What’s the best way for a student nurse to stop a housemate stealing her food from a shared fridge?
Planting diuretics in the chicken may not be the safest of cures, but as a means of ensuring cohabiting food thieves are “pissed off”, in more ways than one, it has its uses.
This fast-food route to the toilet also comes in handy as an anecdote when, decades later, the now former nurse is asked to take a road trip for TG4.
However, it’s a journey with a difference, with drivers and passengers required to share their innermost feelings on topics as random as sex and drugs and poisoned chickens, via a hidden camera, with viewers nationwide.
Turas Bóthair, which begins a second series next Thursday, aims to reveal what people really talk about in their cars, by eavesdropping on moments of “joy and sadness, comedy and tragedy, love and loss”.
In the case of Síle Uí Chróinín and her friend Máire Uí Laoire, the moments recorded on their drive through the byways of Cork’s Múscraí Gaeltacht include pronouncements on organ donation, abortion, and the rubbish that’s shown on television channels — with the exception of TG4 of course.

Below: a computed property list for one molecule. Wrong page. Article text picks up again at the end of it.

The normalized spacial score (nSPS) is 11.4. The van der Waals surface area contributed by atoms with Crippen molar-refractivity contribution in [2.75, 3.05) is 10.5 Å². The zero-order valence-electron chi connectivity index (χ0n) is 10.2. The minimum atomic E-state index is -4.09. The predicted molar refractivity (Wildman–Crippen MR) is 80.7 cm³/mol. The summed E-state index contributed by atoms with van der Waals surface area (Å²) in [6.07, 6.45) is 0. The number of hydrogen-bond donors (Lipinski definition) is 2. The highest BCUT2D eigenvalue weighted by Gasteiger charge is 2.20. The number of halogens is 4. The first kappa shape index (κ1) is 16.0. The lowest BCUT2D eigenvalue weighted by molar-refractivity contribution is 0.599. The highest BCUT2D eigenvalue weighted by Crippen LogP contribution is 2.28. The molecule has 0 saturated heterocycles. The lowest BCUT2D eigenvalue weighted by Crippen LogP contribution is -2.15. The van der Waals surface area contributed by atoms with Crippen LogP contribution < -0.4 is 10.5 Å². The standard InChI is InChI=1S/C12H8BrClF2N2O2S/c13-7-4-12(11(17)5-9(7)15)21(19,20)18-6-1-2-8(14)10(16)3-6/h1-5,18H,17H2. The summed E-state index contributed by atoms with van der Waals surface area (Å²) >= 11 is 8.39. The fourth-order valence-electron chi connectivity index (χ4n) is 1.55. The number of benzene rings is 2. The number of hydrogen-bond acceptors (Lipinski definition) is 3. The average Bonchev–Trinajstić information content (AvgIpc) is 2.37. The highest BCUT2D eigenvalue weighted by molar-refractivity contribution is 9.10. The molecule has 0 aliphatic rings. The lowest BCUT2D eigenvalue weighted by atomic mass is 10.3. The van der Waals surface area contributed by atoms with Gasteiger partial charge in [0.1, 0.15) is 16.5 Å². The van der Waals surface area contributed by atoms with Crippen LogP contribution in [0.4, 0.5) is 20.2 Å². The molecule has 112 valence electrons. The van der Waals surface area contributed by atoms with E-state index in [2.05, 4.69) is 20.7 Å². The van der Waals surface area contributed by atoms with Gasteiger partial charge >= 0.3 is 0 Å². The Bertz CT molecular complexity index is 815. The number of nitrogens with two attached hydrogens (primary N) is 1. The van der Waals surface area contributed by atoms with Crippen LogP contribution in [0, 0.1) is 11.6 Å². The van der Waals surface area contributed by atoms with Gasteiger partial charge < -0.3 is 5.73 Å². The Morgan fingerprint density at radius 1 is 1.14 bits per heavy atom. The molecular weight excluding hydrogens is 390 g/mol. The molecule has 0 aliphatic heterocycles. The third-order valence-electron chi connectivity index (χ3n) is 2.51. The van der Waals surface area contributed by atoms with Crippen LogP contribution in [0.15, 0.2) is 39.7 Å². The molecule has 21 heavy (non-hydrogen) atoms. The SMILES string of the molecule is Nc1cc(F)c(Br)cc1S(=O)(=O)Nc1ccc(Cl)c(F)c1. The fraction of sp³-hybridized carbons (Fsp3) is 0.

With Máire, mother of former Cork footballer Noel O’Leary, at the wheel, Síle recalls her days in digs as a student nurse and how she put her medical training to alternative use.
“We had a gang of us and we were all good at keeping the place clean, but this girl came along and she did nothing,” recalls Síle, who lives in Béal Átha ’n Ghaorthaidh and who is originally from Cúil Aodha.
If you had anything extra, she would come and drink it and eat it. She stole chicken that another girl and myself had, and by god, we taught her a lesson. We got a chicken and we got some of the diuretics from the ward we were working on, and we filled the chicken. We knew she would steal the meat and she did. She ate it and she was sick for a week. She didn’t steal again!
Over six episodes the pair, discuss more serious issues relating to Síle’s time as a nurse in England, including the streams of women arriving there for termination of pregnancies, from Ireland and Spain in particular.
The series, featuring conversations by Irish speakers from Belfast, Kerry, Dublin, and Donegal, is produced and directed by Milene Fegan, who described Máire and Síle as among the “stars of the show”.
“Síle and Máire have some really funny and some very moving stories,” she said.